Russia’s recognition of the self-proclaimed republics in Donbas as independent states give Moscow multiple options and make their return under Kyiv’s control very unlikely in the foreseeable future.
An important signpost to watch is Russia’s interpretation of the borders of LPR and DPR, which have claims over territories in Donetsk and Luhansk that are under Ukraine’s control. While the Kremlin’s latest action will trigger limited Western sanctions for now, it might lower the threshold for more severe restrictions in the future. President Vladimir Putin’s focus on historical grievances and long-term geopolitical considerations suggest that he might have a greater tolerance for short-term losses associated with significant military action.
Following a highly choreographed meeting of the Security Council – a constitutional advisory body on national security and strategic issues – President Vladimir Putin on 21 February recognized the independence of the self-proclaimed Luhansk and Donetsk People’s republics (LPR and DPR), which have been led by Moscow-backed proxies since 2014. Shortly afterwards, Putin announced the deployment of Russian peacekeepers in these territories and submitted for parliament’s ratification two cooperation treaties, which among many things allow Russia to build and use military bases in these territories. Putin sought to explain the decision to recognize the independence of LPR and DPR – as well as his understanding of relations with Ukraine and the West – in an address to the nation.
The recognition of LPR and DPR as independent states is not surprising as it follows a non-binding resolution in the State Duma last week calling for such action; it also follows repeated claims by Russian officials of alleged human rights violations and even “genocide” perpetrated by Ukraine in these territories. Putin’s decision to recognize the LPR and DPR is a major strategic shift in the Kremlin’s approach to the dispute in Donbas and marks the Kremlin’s official departure from supporting the Minsk II Agreements—the legal basis of all ceasefires since 2015 and the basis that preserved Ukraine’s territorial integrity. The reintegration of these territories into Ukraine – which under international law remain an integral part of the country – is now virtually impossible. Moscow’s decision also paves the way for Russia to substantially increase its official presence in LPR and DPR. At the same time, the status of these territories will continue to serve as an obstacle to Ukraine's NATO aspirations.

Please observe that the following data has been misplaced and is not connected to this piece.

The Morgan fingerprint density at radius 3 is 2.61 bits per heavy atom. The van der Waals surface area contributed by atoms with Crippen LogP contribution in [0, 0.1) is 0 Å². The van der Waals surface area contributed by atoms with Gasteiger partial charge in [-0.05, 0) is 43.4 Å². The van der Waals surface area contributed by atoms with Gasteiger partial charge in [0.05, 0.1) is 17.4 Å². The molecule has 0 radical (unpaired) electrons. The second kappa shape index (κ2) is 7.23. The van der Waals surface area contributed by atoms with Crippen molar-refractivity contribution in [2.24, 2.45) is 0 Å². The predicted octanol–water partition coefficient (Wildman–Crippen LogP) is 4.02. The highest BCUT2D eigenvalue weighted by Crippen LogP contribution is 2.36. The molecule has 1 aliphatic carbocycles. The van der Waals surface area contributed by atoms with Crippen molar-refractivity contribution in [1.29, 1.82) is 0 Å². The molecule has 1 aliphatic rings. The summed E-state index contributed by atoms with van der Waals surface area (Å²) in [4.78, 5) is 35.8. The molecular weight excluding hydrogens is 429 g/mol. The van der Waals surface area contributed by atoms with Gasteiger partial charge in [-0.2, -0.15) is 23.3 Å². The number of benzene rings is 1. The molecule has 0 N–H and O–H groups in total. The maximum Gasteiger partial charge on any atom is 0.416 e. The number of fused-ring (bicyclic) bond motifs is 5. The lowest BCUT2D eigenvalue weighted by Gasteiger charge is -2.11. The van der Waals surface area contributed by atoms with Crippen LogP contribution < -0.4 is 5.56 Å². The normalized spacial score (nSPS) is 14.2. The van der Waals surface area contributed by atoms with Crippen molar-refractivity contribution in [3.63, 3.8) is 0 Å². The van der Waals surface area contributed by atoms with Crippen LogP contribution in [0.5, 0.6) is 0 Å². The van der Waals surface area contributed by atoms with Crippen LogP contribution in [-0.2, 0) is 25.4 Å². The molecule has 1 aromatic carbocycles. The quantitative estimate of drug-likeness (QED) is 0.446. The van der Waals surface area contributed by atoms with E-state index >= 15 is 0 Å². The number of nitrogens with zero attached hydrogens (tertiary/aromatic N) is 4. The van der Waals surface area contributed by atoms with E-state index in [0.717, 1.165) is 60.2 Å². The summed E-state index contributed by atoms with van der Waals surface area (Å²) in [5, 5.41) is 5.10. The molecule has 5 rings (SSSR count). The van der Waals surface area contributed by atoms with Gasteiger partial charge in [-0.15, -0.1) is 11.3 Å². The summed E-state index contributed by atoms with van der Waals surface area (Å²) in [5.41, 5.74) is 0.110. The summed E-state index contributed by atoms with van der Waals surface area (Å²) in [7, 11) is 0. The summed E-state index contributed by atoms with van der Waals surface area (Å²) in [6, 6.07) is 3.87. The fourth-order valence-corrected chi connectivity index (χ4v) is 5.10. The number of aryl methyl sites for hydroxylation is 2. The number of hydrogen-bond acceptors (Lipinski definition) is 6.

Looking ahead, the question is what does yesterday’s move by Putin mean? The bottom line is it means what the Russian president wants it to mean. As previously indicated, Putin likes to maximize his options and this latest move expands his menu. The recognition of the LPR and DPR could provide the basis for a limited show of military power, possibly aimed at creating a security cordon along the heavily fortified line of control separating the separatists from Ukrainian forces. Any flare-up along the line of contact – accidental or manufactured – could be used as an excuse to escalate. Another option is to try to freeze the new status quo, just like it happened in the breakaway regions of Abkhazia in Georgia and of Transnistria in Moldova. Alternatively, Putin could acknowledge the claim of the separatist authorities to the entirety of the regions of Donetsk and Luhansk (collectively known as Donbas) and send Russian troops across the longstanding line of contact, which would mean all-out war. Moscow could also hope that Ukraine miscalculates (like Georgia did in 2008) and decides to fight the Moscow-backed separatists in two regions: the perfect pretext for additional military action and plausible deniability of culpability.
Limited sanctions for now
Russia’s latest moves will likely trigger limited sanctions from the West in the near term. The US has already outlined plans to prohibit US persons from investing, financing, and trading with LPR and DPR. The EU and UK are likely to follow suit in addition to restrictions on some individuals and entities responsible. While these initial restrictions could be supplemented by other targeted measures, the Western allies, for now, appear committed to refrain from imposing “swift and severe” economic and financial restrictions in order not to weaken their deterrence against potential Russia’s military action against Ukraine.
What drives Putin?
Finally, Putin’s fiery and bitter speech last night once again showcased his peculiar interpretation of history as well as relations with Ukraine and the West. Putin has reiterated his view that Ukraine is essentially an integral part of Russian “history, culture and spiritual space”, while its creation was an (unfortunate) result of actions taken by Russian authorities in the early 20th century. He warned that unless Kyiv stops its alleged hostilities in Donbas, it will be “entirely responsible for the possible continuation of bloodshed". The Russian president blamed the West, particularly the US and NATO, for their long-lasting attempts to undermine Russia and ignore its interests; he threatened with “retaliatory action” if the West continues to ignore Moscow’s proposals on security guarantees.
The recognition of LPR and DPR and Putin’s speech do not significantly alter Moscow’s options towards Ukraine. However, the content and ominous tone of the speech raise a concern that Putin’s actions might be driven by seeming genuine historical grievances and long-term geopolitical considerations. In such a case, Putin might be more willing to tolerate short-term losses associated with significant military action against Ukraine if he believes that such action could boost Russia’s geopolitical standing and security in the long term. Such consideration might pose a risk not only to Ukraine but also to other post-Soviet countries, not excluding the NATO member states, for example, in the Baltics.